Vladimir Putin managed to reopen the Russian stock market. Sort of.
33 out of 50 stocks on the Moscow Exchange were allowed to trade for four hours Thursday, but price discovery is basically illegal.
Short selling is banned and foreigners aren’t allowed to exit positions. Russia’s SWF, the National Wellbeing Fund, was set to spend as much as $10 billion in an effort to prevent a crash, a re-run of a $7 billion plunge protection scheme deployed in 2008.
It’s not, as one Dubai-based strategist put it Thursday, a “functioning market.”
Thursday’s farcical 4.4% rally (figure above) did manage to serve one important “function,” though. It made a handful of Russian billionaires more than $8 billion richer, on Bloomberg’s calculations.
That’s only “fair.” We are, after all, talking about the single most flagrant kleptocracy in modern political history. So, of course the carefully choreographed resumption of trading in shares with primary domestic listings found a handful of tycoons recouping some of their losses.
Putin’s grip on power is contingent, in part anyway, on a reciprocal relationship with the country’s wealthiest people. It’s true that he has a monopoly on the use of force as long as the military is in his pocket. And Russia’s oligarchs habitually insist they have no “say” in Kremlin matters. But the idea that the oligarchy (never mind the mob) will happily go broke out of patriotic duty is laughable, especially when “patriotic” has become an entirely subjective term, defined by one man.
Volume was elevated during Thursday’s staged session in Moscow. It’s not a stretch (at all) to say state-buying was responsible for the gains, nor is it hyperbole to suggest Putin will prevent any kind of price discovery from occurring for the foreseeable future. It’s virtually impossible to imagine the Kremlin allowing foreigners to sell under the circumstances.
Do note: When I say price discovery is “basically illegal,” I mean that literally. This isn’t the figurative sense in which central banks have suppressed price discovery across assets since Lehman by engineering an ongoing hunt for yield, which drove investors out the risk curve and down the quality ladder. In this case, illegal means illegal.
Russia’s stock market has a date with obscurity. Russian equities and fixed income were summarily booted from almost all relevant global benchmarks in the days and weeks following the invasion and internationally-listed shares of Russian companies effectively went to zero (figure below). ETFs tracking the country’s equities are in limbo.
The White House made fun of Putin. Russian stocks are a “Potemkin market,” the Biden administration said Thursday. “This is not a real market” and it’s “not a sustainable model,” a statement read, noting that the desperation inherent in Thursday’s reopening “underscores Russia’s isolation from the global financial system.”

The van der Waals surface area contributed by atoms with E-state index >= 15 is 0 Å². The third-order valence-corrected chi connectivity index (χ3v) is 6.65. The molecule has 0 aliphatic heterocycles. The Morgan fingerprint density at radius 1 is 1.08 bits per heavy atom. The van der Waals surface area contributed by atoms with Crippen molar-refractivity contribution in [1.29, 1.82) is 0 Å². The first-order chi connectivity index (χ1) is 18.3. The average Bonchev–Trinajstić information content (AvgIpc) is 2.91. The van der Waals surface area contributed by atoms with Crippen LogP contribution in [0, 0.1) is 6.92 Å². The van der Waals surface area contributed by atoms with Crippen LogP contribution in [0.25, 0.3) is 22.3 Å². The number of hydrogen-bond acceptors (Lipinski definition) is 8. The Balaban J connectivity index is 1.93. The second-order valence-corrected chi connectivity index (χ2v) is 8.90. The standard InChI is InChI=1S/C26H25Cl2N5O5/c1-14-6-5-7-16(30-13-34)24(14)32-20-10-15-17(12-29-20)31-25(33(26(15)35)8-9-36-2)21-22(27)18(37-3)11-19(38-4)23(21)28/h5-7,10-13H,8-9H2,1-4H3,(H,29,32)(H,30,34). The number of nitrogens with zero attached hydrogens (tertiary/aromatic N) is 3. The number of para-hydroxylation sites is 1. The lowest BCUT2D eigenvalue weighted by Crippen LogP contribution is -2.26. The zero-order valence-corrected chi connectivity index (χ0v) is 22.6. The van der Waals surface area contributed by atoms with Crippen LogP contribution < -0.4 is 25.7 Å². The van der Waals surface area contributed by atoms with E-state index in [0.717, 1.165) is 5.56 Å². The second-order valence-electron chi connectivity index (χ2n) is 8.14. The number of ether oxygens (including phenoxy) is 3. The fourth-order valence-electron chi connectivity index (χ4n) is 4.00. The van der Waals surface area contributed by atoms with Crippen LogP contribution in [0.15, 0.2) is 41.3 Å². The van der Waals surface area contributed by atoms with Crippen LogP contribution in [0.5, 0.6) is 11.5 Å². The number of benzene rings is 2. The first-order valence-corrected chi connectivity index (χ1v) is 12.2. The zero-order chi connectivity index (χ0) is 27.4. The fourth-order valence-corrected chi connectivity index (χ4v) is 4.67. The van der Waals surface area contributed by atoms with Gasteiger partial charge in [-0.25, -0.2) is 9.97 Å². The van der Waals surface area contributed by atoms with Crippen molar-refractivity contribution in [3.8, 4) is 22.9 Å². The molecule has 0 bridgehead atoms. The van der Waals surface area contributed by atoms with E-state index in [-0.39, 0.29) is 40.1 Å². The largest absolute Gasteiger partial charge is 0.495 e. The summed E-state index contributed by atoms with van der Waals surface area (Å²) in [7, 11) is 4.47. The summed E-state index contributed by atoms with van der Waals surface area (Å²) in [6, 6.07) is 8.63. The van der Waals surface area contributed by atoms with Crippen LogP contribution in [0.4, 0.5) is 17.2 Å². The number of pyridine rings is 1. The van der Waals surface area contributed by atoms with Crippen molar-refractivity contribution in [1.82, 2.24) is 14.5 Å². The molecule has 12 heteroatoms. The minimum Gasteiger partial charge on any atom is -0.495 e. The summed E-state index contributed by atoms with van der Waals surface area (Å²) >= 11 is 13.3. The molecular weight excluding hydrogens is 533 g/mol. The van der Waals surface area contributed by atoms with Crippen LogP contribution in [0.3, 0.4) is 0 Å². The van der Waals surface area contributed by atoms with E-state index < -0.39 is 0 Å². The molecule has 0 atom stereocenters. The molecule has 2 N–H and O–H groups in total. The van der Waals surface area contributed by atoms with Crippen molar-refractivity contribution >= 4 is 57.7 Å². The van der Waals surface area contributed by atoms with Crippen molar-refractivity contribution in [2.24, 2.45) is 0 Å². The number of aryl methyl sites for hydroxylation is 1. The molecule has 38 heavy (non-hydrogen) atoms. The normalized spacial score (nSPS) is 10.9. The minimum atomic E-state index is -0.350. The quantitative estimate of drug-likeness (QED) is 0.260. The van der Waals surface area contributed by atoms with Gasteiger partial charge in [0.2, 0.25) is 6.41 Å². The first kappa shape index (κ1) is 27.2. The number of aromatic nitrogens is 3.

Invariably, some market participants will suggest advanced economies operate Potemkin markets too. But there’s a key difference: Developed market central banks issue reserve currencies. Russia issues the ruble. If you think that distinction doesn’t matter, note that Elvira Nabiullina doesn’t agree. She’d tell you as much, but that’d be a “betrayal.”
We’ve seen this movie before in backwater nations and locales run by pariah regimes. Locals may buy stocks in a desperate attempt to hedge runaway inflation, but eventually, the world will stop paying attention because the “gains” will be seen as a byproduct of a failing economy, acute financial distress and distrust in a rickety, commodity-linked currency.
With apologies to analysts in Russia whose fault this most assuredly isn’t, there’s no utility whatsoever in quoting anyone operating out of Moscow. They can’t be objective. And not because they’re enamored with the situation or otherwise predisposed to donning rose-colored beer goggles. Rather, they can’t be objective because going on the record for Western media outlets with quotes that reflect the reality of the country’s dire economic plight could land them in prison — or worse.
5 thoughts on “Putin Puts Russian Stock Market On Path To Total Obscurity”
So, no BTFD?
When WallStreetBets isn’t even buying the dip, you know it’s toxic.
Putin, like trump enjoy 3D chess games, while the rest of us ponder and toy with the rudimentary perplexity of checkers.
Almost no being on Earth has the capacity to think above and beyond AI supercomputing capabilities, yet here we are witnessing the expansive creative output of what trump recently screamed as being genius. It’s axiomatic. What possibly can go wrong?
Reinventing the Russian stock market and economy, all in the span of two months is breathtaking in a COPD way. While some may be confused as to what shape this nonlinear event will form into, most of us will accept that this is simply an extension of quantum mechanics, and say no more.
“Solitons are also studied in quantum mechanics, thanks to the fact that they could provide a new foundation of it through de Broglie’s unfinished program, known as “Double solution theory” or “Nonlinear wave mechanics”. This theory, developed by de Broglie in 1927 and revived in the 1950s, is the natural continuation of his ideas developed between 1923 and 1926, which extended the wave-particle duality introduced by Albert Einstein for the light quanta, to all the particles of matter.”
Hmm. Well, I guess that’s one way of putting it. Or maybe three or four.
A 4.4% gain of $8 billion is thin gruel after losing 33% of their wealth in February. Tears for the kleptocrats … I hope the Russians have been paying Tucker Carlson in Russian shares. In which case, tears for the Tucker too …